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Your copy of the Davis-Monthan Airfield Register with all the pilots' signatures and helpful cross-references to pilots and their aircraft is available at the link. Or use this FORM to order a copy signed by the author, while supplies last.


http://www.cafepress.com/content/global/img/spacer.gifThe Congress of Ghosts is an anniversary celebration for 2010.  It is an historical biography, that celebrates the 5th year online of www.dmairfield.org and the 10th year of effort on the project dedicated to analyze and exhibit the history embodied in the Register of the Davis-Monthan Airfield, Tucson, AZ. This book includes over thirty people, aircraft and events that swirled through Tucson between 1925 and 1936. It includes across 277 pages previously unpublished photographs and texts, and facsimiles of personal letters, diaries and military orders. Order your copy at the link.


Military Aircraft of the Davis Monthan Register, 1925-1936 is available at the link. This book describes and illustrates with black & white photographs the majority of military aircraft that landed at the Davis-Monthan Airfield between 1925 and 1936. The book includes biographies of some of the pilots who flew the aircraft to Tucson as well as extensive listings of all the pilots and airplanes. Use this FORM to order a copy signed by the author, while supplies last.


Art Goebel's Own Story by Art Goebel (edited by G.W. Hyatt) is written in language that expands for us his life as a Golden Age aviation entrepreneur, who used his aviation exploits to build a business around his passion.  Available as a free download at the link.


Winners' Viewpoints: The Great 1927 Trans-Pacific Dole Race is available at the link. What was it like to fly from Oakland to Honolulu in a single-engine plane during August 1927? Was the 25,000 dollar prize worth it? Did the resulting fame balance the risk? For the first time ever, this book presents the pilot and navigator's stories written by them within days of their record-setting adventure. Pilot Art Goebel and navigator William V. Davis, Jr. take us with them on the Woolaroc, their orange and blue Travel Air monoplane (NX869) as they enter the hazardous world of Golden Age trans-oceanic air racing.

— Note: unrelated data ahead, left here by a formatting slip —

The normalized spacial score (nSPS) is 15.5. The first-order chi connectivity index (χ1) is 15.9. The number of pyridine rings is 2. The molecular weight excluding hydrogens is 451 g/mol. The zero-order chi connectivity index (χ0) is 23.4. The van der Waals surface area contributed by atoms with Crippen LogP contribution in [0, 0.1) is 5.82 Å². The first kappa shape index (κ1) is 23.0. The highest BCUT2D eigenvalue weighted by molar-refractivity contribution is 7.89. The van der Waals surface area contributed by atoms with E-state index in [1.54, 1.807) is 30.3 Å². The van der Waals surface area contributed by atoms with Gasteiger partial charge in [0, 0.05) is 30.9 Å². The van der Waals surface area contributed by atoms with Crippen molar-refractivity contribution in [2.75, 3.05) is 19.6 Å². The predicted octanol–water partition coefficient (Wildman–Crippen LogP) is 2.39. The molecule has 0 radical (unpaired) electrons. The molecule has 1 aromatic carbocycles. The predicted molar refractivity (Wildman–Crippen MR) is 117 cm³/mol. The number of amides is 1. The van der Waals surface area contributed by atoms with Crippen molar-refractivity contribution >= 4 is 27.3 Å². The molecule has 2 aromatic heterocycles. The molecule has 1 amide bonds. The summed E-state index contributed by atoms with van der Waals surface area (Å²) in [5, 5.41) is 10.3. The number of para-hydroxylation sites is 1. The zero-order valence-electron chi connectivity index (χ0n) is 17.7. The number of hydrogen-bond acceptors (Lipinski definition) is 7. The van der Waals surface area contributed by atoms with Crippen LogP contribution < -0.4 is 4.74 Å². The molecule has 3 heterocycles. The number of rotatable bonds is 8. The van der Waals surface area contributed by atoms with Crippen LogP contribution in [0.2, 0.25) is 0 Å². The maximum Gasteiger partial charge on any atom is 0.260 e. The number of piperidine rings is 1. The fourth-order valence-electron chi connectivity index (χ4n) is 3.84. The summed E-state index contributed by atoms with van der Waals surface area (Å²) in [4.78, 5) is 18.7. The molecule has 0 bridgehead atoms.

Clover Field: The First Century of Aviation in the Golden State. With the 100th anniversary in 2017 of the use of Clover Field as a place to land aircraft in Santa Monica, this book celebrates that use by exploring some of the people and aircraft that made the airport great.



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During the week of February 9, 2015, your Webmaster had the opportunity to travel to the Pacific Northwest to work with an extraordinary Collection of aviation memorabilia from the 1920s and 30s that was accumulated, owned and passed down by Register pilot Emile Choureé. Choureé (his family pronounces their surname "show-RAY") was a U.S. Navy pilot who signed our Register twice during 1929 and 30. Please direct your browser to his link for a biographical sketch of pilot Choureé, and the context around his visit at Tucson. Among other things, because of his Collection, we have a greater appreciation of why he came through Tucson.

After the passing of Choureé's son late in 2014, his estate was managed by the gentleman, Gordon Leuckenotte, pictured below (R) with your Webmaster. Choureé's memorabilia, in a couple of footlockers, was inherited by Mr. Leuckenotte who contacted me through dmairfield.org and offered to share this Collection with us via this Web site. We should all be grateful to Mr. Leuckenotte for allowing us to see and learn about the great things that follow.

Your Webmaster (L) With G. Leuckenotte, February, 2015
Your Webmaster (L) With G. Leuckenotte, February, 2015

BACKGROUND Emile Choureé was a U.S. Navy pilot born in 1894. He was designated Naval Aviator #1591 in 1918. He married Catherine Davis in 1920. He was a career Navy officer, achieving the rank of Lieutenant Commander. Significantly, he participated with Navy flight teams at the National Air Races (NAR) where he served as the announcer at their aerobatic performances. He also flew support aircraft for the team, carrying mechanics and other support personnel, as well as tools and spares. He died in an air crash at Scott Field, East St. Louis, IL in January, 1938. He had two children. They and his wife survived him. A ship, the U.S.S. Choureé (ARV-1), posthumously was named after him. It was launched about a year before the end of WWII, on May 22, 1944, about six years after his passing. He collected and left behind a significant number of photographs, documents and memorabilia related to his naval career and personal life, many of which have to do with the NAR he attended and participated in.